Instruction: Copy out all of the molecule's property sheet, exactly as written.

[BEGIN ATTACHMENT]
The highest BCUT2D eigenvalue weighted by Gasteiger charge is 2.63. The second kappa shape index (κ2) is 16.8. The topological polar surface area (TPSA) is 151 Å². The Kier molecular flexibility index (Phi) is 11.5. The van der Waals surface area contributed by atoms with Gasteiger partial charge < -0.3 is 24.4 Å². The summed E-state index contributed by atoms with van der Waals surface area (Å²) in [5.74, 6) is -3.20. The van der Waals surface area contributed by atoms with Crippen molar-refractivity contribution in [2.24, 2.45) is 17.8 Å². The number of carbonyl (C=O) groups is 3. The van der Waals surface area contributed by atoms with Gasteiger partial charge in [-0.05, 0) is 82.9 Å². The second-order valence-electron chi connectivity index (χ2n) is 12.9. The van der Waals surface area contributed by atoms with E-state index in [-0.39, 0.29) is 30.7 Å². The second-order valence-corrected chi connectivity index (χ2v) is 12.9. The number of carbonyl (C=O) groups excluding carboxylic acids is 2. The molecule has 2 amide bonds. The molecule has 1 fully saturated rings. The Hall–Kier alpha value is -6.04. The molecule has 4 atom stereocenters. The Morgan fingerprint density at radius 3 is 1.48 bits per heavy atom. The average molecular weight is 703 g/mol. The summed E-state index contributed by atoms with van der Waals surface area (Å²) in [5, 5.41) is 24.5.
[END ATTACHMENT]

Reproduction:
The highest BCUT2D eigenvalue weighted by Gasteiger charge is 2.63. The second kappa shape index (κ2) is 16.8. The topological polar surface area (TPSA) is 151 Å². The Kier molecular flexibility index (Phi) is 11.5. The van der Waals surface area contributed by atoms with Gasteiger partial charge < -0.3 is 24.4 Å². The summed E-state index contributed by atoms with van der Waals surface area (Å²) in [5.74, 6) is -3.20. The van der Waals surface area contributed by atoms with Crippen molar-refractivity contribution in [2.24, 2.45) is 17.8 Å². The number of carbonyl (C=O) groups is 3. The van der Waals surface area contributed by atoms with Gasteiger partial charge in [-0.05, 0) is 82.9 Å². The second-order valence-electron chi connectivity index (χ2n) is 12.9. The van der Waals surface area contributed by atoms with E-state index in [-0.39, 0.29) is 30.7 Å². The second-order valence-corrected chi connectivity index (χ2v) is 12.9. The number of carbonyl (C=O) groups excluding carboxylic acids is 2. The molecule has 2 amide bonds. The molecule has 1 fully saturated rings. The Hall–Kier alpha value is -6.04. The molecule has 4 atom stereocenters. The Morgan fingerprint density at radius 3 is 1.48 bits per heavy atom. The average molecular weight is 703 g/mol. The summed E-state index contributed by atoms with van der Waals surface area (Å²) in [5, 5.41) is 24.5.